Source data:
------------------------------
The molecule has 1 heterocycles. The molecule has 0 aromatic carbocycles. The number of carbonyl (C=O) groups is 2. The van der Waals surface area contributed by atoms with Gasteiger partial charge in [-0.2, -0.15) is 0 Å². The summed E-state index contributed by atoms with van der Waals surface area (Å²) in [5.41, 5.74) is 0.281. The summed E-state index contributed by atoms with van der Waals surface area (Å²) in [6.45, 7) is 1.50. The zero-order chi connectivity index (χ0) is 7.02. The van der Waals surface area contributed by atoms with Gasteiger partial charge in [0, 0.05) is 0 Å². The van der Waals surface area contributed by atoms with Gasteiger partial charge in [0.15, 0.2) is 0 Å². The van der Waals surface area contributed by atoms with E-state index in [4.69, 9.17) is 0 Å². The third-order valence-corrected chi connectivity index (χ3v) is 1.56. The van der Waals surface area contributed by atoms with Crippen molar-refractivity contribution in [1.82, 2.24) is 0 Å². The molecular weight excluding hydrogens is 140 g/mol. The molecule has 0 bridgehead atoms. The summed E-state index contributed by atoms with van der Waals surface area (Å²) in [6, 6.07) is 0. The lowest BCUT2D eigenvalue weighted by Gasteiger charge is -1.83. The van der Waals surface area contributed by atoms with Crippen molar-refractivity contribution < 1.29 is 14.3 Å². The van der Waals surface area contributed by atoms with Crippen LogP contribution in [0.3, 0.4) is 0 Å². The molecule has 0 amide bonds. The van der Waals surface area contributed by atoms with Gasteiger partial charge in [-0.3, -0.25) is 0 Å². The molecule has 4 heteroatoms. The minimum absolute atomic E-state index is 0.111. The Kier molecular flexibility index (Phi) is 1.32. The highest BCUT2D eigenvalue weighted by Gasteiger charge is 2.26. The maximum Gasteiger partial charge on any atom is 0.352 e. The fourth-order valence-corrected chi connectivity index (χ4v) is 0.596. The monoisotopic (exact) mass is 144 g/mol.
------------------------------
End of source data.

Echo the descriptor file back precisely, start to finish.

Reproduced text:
The molecule has 1 heterocycles. The molecule has 0 aromatic carbocycles. The number of carbonyl (C=O) groups is 2. The van der Waals surface area contributed by atoms with Gasteiger partial charge in [-0.2, -0.15) is 0 Å². The summed E-state index contributed by atoms with van der Waals surface area (Å²) in [5.41, 5.74) is 0.281. The summed E-state index contributed by atoms with van der Waals surface area (Å²) in [6.45, 7) is 1.50. The zero-order chi connectivity index (χ0) is 7.02. The van der Waals surface area contributed by atoms with Gasteiger partial charge in [0, 0.05) is 0 Å². The van der Waals surface area contributed by atoms with Gasteiger partial charge in [0.15, 0.2) is 0 Å². The van der Waals surface area contributed by atoms with E-state index in [4.69, 9.17) is 0 Å². The third-order valence-corrected chi connectivity index (χ3v) is 1.56. The van der Waals surface area contributed by atoms with Crippen molar-refractivity contribution in [1.82, 2.24) is 0 Å². The molecular weight excluding hydrogens is 140 g/mol. The molecule has 0 bridgehead atoms. The summed E-state index contributed by atoms with van der Waals surface area (Å²) in [6, 6.07) is 0. The lowest BCUT2D eigenvalue weighted by Gasteiger charge is -1.83. The van der Waals surface area contributed by atoms with Crippen molar-refractivity contribution < 1.29 is 14.3 Å². The van der Waals surface area contributed by atoms with Crippen LogP contribution in [0.3, 0.4) is 0 Å². The molecule has 0 amide bonds. The van der Waals surface area contributed by atoms with Gasteiger partial charge in [-0.3, -0.25) is 0 Å². The molecule has 4 heteroatoms. The minimum absolute atomic E-state index is 0.111. The Kier molecular flexibility index (Phi) is 1.32. The highest BCUT2D eigenvalue weighted by Gasteiger charge is 2.26. The maximum Gasteiger partial charge on any atom is 0.352 e. The fourth-order valence-corrected chi connectivity index (χ4v) is 0.596. The monoisotopic (exact) mass is 144 g/mol.